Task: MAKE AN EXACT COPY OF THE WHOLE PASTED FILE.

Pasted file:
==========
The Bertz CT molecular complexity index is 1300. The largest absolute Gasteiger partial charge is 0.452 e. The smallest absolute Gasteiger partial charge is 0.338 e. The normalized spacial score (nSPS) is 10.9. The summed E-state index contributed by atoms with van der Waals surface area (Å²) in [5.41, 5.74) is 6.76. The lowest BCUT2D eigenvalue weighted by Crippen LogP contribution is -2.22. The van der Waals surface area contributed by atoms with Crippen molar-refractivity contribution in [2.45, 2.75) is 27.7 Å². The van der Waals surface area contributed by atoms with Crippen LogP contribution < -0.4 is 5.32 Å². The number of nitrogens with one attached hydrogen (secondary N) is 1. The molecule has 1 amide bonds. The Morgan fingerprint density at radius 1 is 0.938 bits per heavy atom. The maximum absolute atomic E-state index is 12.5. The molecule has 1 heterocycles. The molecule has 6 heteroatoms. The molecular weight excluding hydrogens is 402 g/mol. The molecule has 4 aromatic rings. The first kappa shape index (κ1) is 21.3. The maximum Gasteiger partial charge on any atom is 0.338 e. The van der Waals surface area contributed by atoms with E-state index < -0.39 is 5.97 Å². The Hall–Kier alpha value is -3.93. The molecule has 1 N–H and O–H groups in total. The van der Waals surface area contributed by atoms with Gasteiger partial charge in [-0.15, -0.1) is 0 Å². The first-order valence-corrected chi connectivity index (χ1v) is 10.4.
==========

The Bertz CT molecular complexity index is 1300. The largest absolute Gasteiger partial charge is 0.452 e. The smallest absolute Gasteiger partial charge is 0.338 e. The normalized spacial score (nSPS) is 10.9. The summed E-state index contributed by atoms with van der Waals surface area (Å²) in [5.41, 5.74) is 6.76. The lowest BCUT2D eigenvalue weighted by Crippen LogP contribution is -2.22. The van der Waals surface area contributed by atoms with Crippen molar-refractivity contribution in [2.45, 2.75) is 27.7 Å². The van der Waals surface area contributed by atoms with Crippen LogP contribution < -0.4 is 5.32 Å². The number of nitrogens with one attached hydrogen (secondary N) is 1. The molecule has 1 amide bonds. The Morgan fingerprint density at radius 1 is 0.938 bits per heavy atom. The maximum absolute atomic E-state index is 12.5. The molecule has 1 heterocycles. The molecule has 6 heteroatoms. The molecular weight excluding hydrogens is 402 g/mol. The molecule has 4 aromatic rings. The first kappa shape index (κ1) is 21.3. The maximum Gasteiger partial charge on any atom is 0.338 e. The van der Waals surface area contributed by atoms with E-state index < -0.39 is 5.97 Å². The Hall–Kier alpha value is -3.93. The molecule has 1 N–H and O–H groups in total. The van der Waals surface area contributed by atoms with Gasteiger partial charge in [-0.15, -0.1) is 0 Å². The first-order valence-corrected chi connectivity index (χ1v) is 10.4.